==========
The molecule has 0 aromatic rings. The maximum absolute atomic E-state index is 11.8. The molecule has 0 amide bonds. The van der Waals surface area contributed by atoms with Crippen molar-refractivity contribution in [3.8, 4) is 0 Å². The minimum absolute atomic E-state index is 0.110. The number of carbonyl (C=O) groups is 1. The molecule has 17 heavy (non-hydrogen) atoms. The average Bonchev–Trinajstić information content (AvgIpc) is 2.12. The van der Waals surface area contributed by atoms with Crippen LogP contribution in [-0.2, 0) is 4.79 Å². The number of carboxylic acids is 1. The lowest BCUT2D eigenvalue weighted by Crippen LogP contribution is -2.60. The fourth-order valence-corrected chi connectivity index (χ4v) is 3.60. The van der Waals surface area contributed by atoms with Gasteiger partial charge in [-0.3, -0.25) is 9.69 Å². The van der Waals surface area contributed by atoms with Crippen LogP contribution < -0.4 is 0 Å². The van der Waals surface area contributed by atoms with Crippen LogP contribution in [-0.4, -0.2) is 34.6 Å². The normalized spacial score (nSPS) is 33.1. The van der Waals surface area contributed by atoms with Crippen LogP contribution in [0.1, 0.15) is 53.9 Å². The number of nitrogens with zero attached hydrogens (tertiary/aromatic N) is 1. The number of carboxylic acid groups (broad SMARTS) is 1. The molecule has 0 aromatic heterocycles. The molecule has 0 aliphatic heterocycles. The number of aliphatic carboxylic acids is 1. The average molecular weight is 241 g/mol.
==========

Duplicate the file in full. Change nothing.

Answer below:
The molecule has 0 aromatic rings. The maximum absolute atomic E-state index is 11.8. The molecule has 0 amide bonds. The van der Waals surface area contributed by atoms with Crippen molar-refractivity contribution in [3.8, 4) is 0 Å². The minimum absolute atomic E-state index is 0.110. The number of carbonyl (C=O) groups is 1. The molecule has 17 heavy (non-hydrogen) atoms. The average Bonchev–Trinajstić information content (AvgIpc) is 2.12. The van der Waals surface area contributed by atoms with Crippen LogP contribution in [-0.2, 0) is 4.79 Å². The number of carboxylic acids is 1. The lowest BCUT2D eigenvalue weighted by Crippen LogP contribution is -2.60. The fourth-order valence-corrected chi connectivity index (χ4v) is 3.60. The van der Waals surface area contributed by atoms with Gasteiger partial charge in [-0.3, -0.25) is 9.69 Å². The van der Waals surface area contributed by atoms with Crippen LogP contribution < -0.4 is 0 Å². The van der Waals surface area contributed by atoms with Crippen LogP contribution in [-0.4, -0.2) is 34.6 Å². The normalized spacial score (nSPS) is 33.1. The van der Waals surface area contributed by atoms with Crippen LogP contribution in [0.1, 0.15) is 53.9 Å². The number of nitrogens with zero attached hydrogens (tertiary/aromatic N) is 1. The number of carboxylic acid groups (broad SMARTS) is 1. The molecule has 0 aromatic heterocycles. The molecule has 0 aliphatic heterocycles. The number of aliphatic carboxylic acids is 1. The average molecular weight is 241 g/mol.